During the afternoon the area was under very heavy enemy artillery fire for some
four hours from nine 40 millimetre flak guns and Captain PYPER's
observation tank received four direct hits and was set on fire.
Captain Pyper managed to escape from the burning tank and crawled
into an adjacent
barn and set up a new observation post and carried on with supporting
The barn received several direct hits during the remainder of the
afternoon but Captain Pyper with complete disregard
for his personal safety
skillfully directed artillery fire on the enemy guns and finally
On 1 May 1945 Captain Pyper was still with C Company in the town of HEVESKES when
his observation post was hit and his operator killed and the two remaining
members of the party were wounded.
Captain Pyper remained at his post for six hours operating the wireless set,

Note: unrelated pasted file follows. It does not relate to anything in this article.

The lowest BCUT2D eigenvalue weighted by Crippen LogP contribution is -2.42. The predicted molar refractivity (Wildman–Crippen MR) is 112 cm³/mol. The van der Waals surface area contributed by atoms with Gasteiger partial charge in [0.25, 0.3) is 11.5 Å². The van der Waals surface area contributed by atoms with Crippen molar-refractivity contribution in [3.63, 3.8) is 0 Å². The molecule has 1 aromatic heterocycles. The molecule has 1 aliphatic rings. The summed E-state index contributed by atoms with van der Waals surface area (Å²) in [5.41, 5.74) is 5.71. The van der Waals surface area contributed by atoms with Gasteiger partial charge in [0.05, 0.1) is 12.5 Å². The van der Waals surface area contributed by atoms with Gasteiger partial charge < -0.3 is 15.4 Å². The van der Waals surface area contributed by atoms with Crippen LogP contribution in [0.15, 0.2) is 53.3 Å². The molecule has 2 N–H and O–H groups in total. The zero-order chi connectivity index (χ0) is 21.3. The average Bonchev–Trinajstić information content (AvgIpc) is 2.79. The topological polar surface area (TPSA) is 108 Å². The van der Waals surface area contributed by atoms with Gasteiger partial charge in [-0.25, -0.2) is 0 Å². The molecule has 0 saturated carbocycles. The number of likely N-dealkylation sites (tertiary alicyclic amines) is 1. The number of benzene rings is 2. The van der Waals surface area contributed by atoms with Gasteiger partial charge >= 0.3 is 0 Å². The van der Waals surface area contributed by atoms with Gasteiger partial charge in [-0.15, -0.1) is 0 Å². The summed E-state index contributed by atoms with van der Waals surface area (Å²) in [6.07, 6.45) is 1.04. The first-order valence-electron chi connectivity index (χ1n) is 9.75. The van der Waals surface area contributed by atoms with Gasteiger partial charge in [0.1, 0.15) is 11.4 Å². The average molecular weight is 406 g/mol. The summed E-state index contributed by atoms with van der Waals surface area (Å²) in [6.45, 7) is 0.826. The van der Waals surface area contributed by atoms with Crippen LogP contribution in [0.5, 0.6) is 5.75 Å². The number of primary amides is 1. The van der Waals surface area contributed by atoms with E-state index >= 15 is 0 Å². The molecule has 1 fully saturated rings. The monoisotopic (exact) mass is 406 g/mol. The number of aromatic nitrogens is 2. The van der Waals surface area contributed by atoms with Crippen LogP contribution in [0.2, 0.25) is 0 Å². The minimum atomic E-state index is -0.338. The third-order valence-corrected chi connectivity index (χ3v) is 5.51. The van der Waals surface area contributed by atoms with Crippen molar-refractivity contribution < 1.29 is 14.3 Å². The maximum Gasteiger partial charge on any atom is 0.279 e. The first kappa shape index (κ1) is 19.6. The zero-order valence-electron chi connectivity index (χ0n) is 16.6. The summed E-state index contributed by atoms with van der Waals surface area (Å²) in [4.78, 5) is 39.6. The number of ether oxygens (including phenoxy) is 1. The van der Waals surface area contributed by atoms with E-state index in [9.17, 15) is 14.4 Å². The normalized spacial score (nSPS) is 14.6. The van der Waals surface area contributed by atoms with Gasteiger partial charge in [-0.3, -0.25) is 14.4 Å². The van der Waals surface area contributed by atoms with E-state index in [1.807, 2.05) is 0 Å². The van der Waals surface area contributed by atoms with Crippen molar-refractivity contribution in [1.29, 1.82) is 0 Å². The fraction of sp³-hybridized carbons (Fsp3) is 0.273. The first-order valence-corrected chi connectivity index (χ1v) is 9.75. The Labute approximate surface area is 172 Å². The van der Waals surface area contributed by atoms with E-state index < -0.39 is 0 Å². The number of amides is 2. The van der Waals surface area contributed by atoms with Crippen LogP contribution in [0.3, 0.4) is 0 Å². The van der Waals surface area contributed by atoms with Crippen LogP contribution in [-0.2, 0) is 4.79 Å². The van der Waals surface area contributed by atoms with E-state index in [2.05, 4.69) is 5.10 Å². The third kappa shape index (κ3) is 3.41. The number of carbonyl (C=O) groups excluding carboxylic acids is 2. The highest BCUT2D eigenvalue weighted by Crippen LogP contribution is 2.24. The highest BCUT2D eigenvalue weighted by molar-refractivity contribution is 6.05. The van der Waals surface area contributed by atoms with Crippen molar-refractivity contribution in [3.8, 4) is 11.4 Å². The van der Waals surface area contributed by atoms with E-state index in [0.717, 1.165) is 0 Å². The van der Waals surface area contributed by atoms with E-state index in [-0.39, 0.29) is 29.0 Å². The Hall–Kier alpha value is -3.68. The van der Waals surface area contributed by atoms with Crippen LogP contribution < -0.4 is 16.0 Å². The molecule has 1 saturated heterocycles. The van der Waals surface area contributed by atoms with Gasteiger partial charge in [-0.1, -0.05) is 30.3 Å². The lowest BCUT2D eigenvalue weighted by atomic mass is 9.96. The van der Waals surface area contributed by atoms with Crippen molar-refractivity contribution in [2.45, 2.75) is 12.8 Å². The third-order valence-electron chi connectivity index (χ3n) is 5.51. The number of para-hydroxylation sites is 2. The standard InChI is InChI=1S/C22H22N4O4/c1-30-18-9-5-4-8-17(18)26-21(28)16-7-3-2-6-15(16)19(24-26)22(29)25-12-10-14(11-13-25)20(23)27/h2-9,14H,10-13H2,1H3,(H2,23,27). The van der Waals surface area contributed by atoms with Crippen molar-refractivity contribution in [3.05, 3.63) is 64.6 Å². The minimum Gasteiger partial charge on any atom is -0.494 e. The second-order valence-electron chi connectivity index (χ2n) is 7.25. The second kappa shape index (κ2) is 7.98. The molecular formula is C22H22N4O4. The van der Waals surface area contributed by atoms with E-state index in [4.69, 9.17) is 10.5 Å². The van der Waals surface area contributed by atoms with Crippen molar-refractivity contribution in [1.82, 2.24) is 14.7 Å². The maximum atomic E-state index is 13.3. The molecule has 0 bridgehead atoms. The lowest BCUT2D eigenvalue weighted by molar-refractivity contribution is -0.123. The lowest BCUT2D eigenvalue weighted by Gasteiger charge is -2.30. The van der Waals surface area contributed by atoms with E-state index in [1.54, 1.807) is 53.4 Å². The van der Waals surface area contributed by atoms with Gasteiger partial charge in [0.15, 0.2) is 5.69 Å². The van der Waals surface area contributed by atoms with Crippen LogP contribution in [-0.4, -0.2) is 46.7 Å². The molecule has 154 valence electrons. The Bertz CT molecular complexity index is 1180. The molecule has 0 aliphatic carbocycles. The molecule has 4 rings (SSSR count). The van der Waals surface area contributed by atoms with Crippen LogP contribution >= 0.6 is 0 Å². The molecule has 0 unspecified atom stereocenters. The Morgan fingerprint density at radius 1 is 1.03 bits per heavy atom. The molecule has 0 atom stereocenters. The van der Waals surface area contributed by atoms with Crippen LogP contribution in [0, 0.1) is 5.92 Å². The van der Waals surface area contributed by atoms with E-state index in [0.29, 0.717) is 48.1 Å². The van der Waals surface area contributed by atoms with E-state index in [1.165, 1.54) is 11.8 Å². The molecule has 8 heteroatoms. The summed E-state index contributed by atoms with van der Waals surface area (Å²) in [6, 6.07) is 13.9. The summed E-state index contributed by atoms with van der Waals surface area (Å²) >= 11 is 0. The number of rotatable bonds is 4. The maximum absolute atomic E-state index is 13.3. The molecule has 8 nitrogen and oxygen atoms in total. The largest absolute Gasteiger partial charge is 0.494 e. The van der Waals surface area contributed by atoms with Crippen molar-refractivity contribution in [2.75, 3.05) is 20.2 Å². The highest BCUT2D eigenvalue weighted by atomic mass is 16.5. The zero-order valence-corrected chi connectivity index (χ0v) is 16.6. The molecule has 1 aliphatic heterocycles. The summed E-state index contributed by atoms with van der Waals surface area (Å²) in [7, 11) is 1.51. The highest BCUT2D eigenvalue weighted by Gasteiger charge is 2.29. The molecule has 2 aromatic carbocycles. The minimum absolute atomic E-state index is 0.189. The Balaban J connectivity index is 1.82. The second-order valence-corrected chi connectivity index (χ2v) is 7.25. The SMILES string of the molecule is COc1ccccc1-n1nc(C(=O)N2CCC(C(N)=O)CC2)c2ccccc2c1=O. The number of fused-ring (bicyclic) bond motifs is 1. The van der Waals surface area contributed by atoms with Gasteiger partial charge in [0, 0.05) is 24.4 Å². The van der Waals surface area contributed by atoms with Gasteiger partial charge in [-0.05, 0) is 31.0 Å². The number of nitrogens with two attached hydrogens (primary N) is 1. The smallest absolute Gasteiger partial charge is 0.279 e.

directing artillery fire on targets and maintaining liaison with
the forward company, a task normally done by four men.
Captain Pyper's devotion to duty and initiative undoubtedly saved many lives
for the infantry battalion and his conduct was an outstanding
example and an inspiration to all ranks of C Company of the IRISH
REGIMENT OF CANADA.”
“On the 30 April 1945, during the attack of the IRISH REGIMENT OF CANADA on
HEVESKES in HOLLAND, Gunner FEHR was a Signaller in an artillery
observation post tank when the area was subjected to heavy shell fire from
enemy guns only eight hundred yards distant.
It was imperative that these guns must be silenced because they threatened to
engage C Company of the Irish Regiment of Canada who had advanced to
the area HEVESKES and were about to attack.
The shell splinters were continually hitting the sides of the tank and the
first round shot away the aerial rod.
Disregarding this fact and in full view of the enemy, Gunner Fehr climbed
on top of the tank and replaced the aerial.